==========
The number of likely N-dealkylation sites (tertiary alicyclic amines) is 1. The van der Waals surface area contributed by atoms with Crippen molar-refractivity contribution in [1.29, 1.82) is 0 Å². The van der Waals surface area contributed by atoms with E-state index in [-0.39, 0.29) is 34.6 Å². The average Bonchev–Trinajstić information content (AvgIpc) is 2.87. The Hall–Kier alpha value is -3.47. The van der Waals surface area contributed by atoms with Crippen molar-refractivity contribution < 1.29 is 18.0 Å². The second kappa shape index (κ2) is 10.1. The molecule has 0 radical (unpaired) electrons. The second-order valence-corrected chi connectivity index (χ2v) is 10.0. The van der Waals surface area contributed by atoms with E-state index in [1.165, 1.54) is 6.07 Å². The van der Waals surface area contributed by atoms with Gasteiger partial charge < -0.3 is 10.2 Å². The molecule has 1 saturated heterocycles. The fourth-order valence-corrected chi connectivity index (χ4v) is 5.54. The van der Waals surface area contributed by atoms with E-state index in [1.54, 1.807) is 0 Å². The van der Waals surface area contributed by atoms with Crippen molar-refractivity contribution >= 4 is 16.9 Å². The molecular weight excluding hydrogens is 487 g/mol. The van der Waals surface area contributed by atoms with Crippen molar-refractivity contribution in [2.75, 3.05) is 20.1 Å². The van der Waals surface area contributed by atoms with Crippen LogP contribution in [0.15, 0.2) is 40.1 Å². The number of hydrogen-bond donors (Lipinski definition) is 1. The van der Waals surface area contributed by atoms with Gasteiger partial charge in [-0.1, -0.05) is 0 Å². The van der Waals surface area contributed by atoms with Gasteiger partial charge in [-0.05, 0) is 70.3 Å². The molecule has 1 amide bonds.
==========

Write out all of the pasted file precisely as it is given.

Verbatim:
The number of likely N-dealkylation sites (tertiary alicyclic amines) is 1. The van der Waals surface area contributed by atoms with Crippen molar-refractivity contribution in [1.29, 1.82) is 0 Å². The van der Waals surface area contributed by atoms with E-state index in [-0.39, 0.29) is 34.6 Å². The average Bonchev–Trinajstić information content (AvgIpc) is 2.87. The Hall–Kier alpha value is -3.47. The van der Waals surface area contributed by atoms with Crippen molar-refractivity contribution < 1.29 is 18.0 Å². The second kappa shape index (κ2) is 10.1. The molecule has 0 radical (unpaired) electrons. The second-order valence-corrected chi connectivity index (χ2v) is 10.0. The van der Waals surface area contributed by atoms with E-state index in [1.165, 1.54) is 6.07 Å². The van der Waals surface area contributed by atoms with Gasteiger partial charge < -0.3 is 10.2 Å². The molecule has 1 saturated heterocycles. The fourth-order valence-corrected chi connectivity index (χ4v) is 5.54. The van der Waals surface area contributed by atoms with E-state index in [1.54, 1.807) is 0 Å². The van der Waals surface area contributed by atoms with Crippen molar-refractivity contribution >= 4 is 16.9 Å². The molecular weight excluding hydrogens is 487 g/mol. The van der Waals surface area contributed by atoms with Crippen molar-refractivity contribution in [2.75, 3.05) is 20.1 Å². The van der Waals surface area contributed by atoms with Crippen LogP contribution in [0.15, 0.2) is 40.1 Å². The number of hydrogen-bond donors (Lipinski definition) is 1. The van der Waals surface area contributed by atoms with Gasteiger partial charge in [-0.1, -0.05) is 0 Å². The van der Waals surface area contributed by atoms with Gasteiger partial charge in [-0.05, 0) is 70.3 Å². The molecule has 1 amide bonds.